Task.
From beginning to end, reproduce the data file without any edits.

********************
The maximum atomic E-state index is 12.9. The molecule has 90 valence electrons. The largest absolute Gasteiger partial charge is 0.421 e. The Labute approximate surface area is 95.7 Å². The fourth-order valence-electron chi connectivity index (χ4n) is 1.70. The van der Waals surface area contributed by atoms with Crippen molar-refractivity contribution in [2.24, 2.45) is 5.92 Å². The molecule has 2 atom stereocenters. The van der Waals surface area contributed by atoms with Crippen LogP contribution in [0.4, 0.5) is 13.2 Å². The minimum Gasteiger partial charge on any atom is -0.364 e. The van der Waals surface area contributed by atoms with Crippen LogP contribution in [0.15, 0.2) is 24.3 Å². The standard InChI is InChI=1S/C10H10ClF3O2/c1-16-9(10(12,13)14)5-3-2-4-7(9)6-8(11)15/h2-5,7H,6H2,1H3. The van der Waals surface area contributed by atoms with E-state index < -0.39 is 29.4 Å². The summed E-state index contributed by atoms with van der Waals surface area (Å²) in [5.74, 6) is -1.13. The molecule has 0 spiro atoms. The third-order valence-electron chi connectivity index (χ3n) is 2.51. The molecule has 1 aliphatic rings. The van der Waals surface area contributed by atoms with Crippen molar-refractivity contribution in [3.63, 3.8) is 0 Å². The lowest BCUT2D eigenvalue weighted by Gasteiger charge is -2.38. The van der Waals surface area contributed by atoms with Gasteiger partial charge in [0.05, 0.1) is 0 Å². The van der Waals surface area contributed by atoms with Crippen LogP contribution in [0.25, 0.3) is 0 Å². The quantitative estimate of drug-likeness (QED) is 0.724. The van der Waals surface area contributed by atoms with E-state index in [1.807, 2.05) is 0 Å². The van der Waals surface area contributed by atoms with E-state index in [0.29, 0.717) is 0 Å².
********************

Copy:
The maximum atomic E-state index is 12.9. The molecule has 90 valence electrons. The largest absolute Gasteiger partial charge is 0.421 e. The Labute approximate surface area is 95.7 Å². The fourth-order valence-electron chi connectivity index (χ4n) is 1.70. The van der Waals surface area contributed by atoms with Crippen molar-refractivity contribution in [2.24, 2.45) is 5.92 Å². The molecule has 2 atom stereocenters. The van der Waals surface area contributed by atoms with Crippen LogP contribution in [0.4, 0.5) is 13.2 Å². The minimum Gasteiger partial charge on any atom is -0.364 e. The van der Waals surface area contributed by atoms with Crippen LogP contribution in [0.15, 0.2) is 24.3 Å². The standard InChI is InChI=1S/C10H10ClF3O2/c1-16-9(10(12,13)14)5-3-2-4-7(9)6-8(11)15/h2-5,7H,6H2,1H3. The van der Waals surface area contributed by atoms with E-state index < -0.39 is 29.4 Å². The summed E-state index contributed by atoms with van der Waals surface area (Å²) in [5.74, 6) is -1.13. The molecule has 0 spiro atoms. The third-order valence-electron chi connectivity index (χ3n) is 2.51. The molecule has 1 aliphatic rings. The van der Waals surface area contributed by atoms with Crippen molar-refractivity contribution in [3.63, 3.8) is 0 Å². The lowest BCUT2D eigenvalue weighted by Gasteiger charge is -2.38. The van der Waals surface area contributed by atoms with Gasteiger partial charge in [0.05, 0.1) is 0 Å². The van der Waals surface area contributed by atoms with Crippen LogP contribution in [0.25, 0.3) is 0 Å². The quantitative estimate of drug-likeness (QED) is 0.724. The van der Waals surface area contributed by atoms with E-state index in [1.807, 2.05) is 0 Å². The van der Waals surface area contributed by atoms with E-state index in [0.29, 0.717) is 0 Å².